Nymph Fishing for Steelhead on the Rogue River

The Rogue river is famous for Steelhead fishing. It has good-sized runs of both summer and winter steelhead.

The best months to steelhead fish on the Rogue are September, October and November. During these months there are both late summer steelhead and early winter steelhead.

During the month of October, most of the Rogue is fly fishing only. This means steelhead can only be fished with artificial lures, this means no bait, and no weights.

The most productive method for catching steelhead is to nymph fish. Dragging streamer flies on the surface can also be effective, but I have much more success nymphing; particularly when the Salmon are spawning and working the redds.

Here’s how it’s done: use a nine foot leader made up of 6 pound test. Tie on a heavy “ugly bug”, or something dark and fairly large. Then tie about 18 inches of 6 pound tippet onto the shank of the fly and attach another, smaller fly pattern to that. I like to use a number 8 or 10 Prince nymph. I’ve heard of fisherman tying the second fly from the eye of the first fly, but I’ve never tried it. It seems like it would get tangled easily.

Now you’ll need to attach the strike indicator. Decide what the approximate depth of water you’ll be fishing is, and put the indicator about a foot higher up the leader than that depth. For instance if you think the water is 4 feet deep put the indicator 5 feet up from the highest fly.

My new favorite indicators are thingamabobber indicators. These are air-filled balls which are extremely easy to cast and easy to attach to the leader. Yes, they resemble a bobber in every regard, but since were steelhead fly fishing were calling them indicators.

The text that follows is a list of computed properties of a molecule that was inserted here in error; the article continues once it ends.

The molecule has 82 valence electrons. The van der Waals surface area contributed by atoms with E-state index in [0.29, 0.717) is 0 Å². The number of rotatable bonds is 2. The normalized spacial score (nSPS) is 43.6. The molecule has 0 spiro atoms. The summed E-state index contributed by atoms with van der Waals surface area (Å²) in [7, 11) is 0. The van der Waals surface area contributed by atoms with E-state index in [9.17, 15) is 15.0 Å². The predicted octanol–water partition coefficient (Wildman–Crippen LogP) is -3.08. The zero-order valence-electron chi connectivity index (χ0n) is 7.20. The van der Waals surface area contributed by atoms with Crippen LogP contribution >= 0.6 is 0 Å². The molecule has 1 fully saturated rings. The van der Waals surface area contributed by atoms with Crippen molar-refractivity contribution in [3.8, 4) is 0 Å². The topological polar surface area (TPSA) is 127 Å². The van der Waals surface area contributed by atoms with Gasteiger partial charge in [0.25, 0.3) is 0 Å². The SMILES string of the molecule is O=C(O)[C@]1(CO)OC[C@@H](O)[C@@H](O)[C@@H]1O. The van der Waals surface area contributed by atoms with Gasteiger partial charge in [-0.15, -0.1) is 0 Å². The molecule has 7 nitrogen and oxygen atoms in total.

Continue reading Nymph Fishing for Steelhead on the Rogue River

Dam Removal Opens New Stretch of Water

Since 1904 there has been a pour over dam on the Rogue river called, Gold Ray dam. It was built by some locals, C.R. and Frank Ray, before there were rules and regulations about such things.

The original structure was built of logs. The Ray’s dream was to produce hydroelectric power from their makeshift dam. They were successful and were the first suppliers of hydroelectric power to the Rogue Valley.

Eventually the dam was bought and rebuilt with concrete. A fish ladder was also built to accommodate the migrating Salmon and Steelhead.

In 1972 the hydroelectric feature of the dam was shut down. The dam remained and eventually was named one of the biggest hindrances to migrating fish on the Rogue River.

To make a long story short and to get to the point of this post, the dam was removed with federal and local money in the Spring of 2010. The Medford Mail Tribune reported extensively about this process and can be read here.

The nearest upstream boat ramp to Gold Ray dam is Touvelle boat launch. Before the dam was removed you could launch your boat from Touvelle and float this great Steelhead water, but you needed a jet boat in order to climb back upstream to the boat ramp. Continue reading Dam Removal Opens New Stretch of Water

Half Pounder Steelhead on the Rogue River

It’s Fall which means it’s time to start thinking about hitting the lower Rogue for the annual half pounder steelhead run.

If you’re unfamiliar with just what a half pounder steelhead run is, let me explain.

Normally Steelhead (basically sea run trout) are born in the river, stay until they’re around 7 inches long then head downstream to the ocean where they stay for 2 to 3 years, getting big and strong.

Half pounders, though return to the river after only a couple months. This is an unexplained phenomenon which happens only on the Rogue the Klamath, and the Eel rivers.


The half pounder steelhead aren’t sexually mature when they come upriver, so they don’t spawn and die, but hang out eating then return to the ocean in the Spring. They return again the next year as fully grown mature steelhead.

What does this mean for steelheaders? It means some amazing fishing. Though they’re called “half pounders” most are more like 2 pounders.

half pounder steelhead
hatchery steelhead perfect for eating

What they lack in size they more than make up for in viciousness. They’re amazing fighters, hitting a fly like a ton of bricks, jumping, shaking and spooling line like they’re much larger than they actually are. Continue reading Half Pounder Steelhead on the Rogue River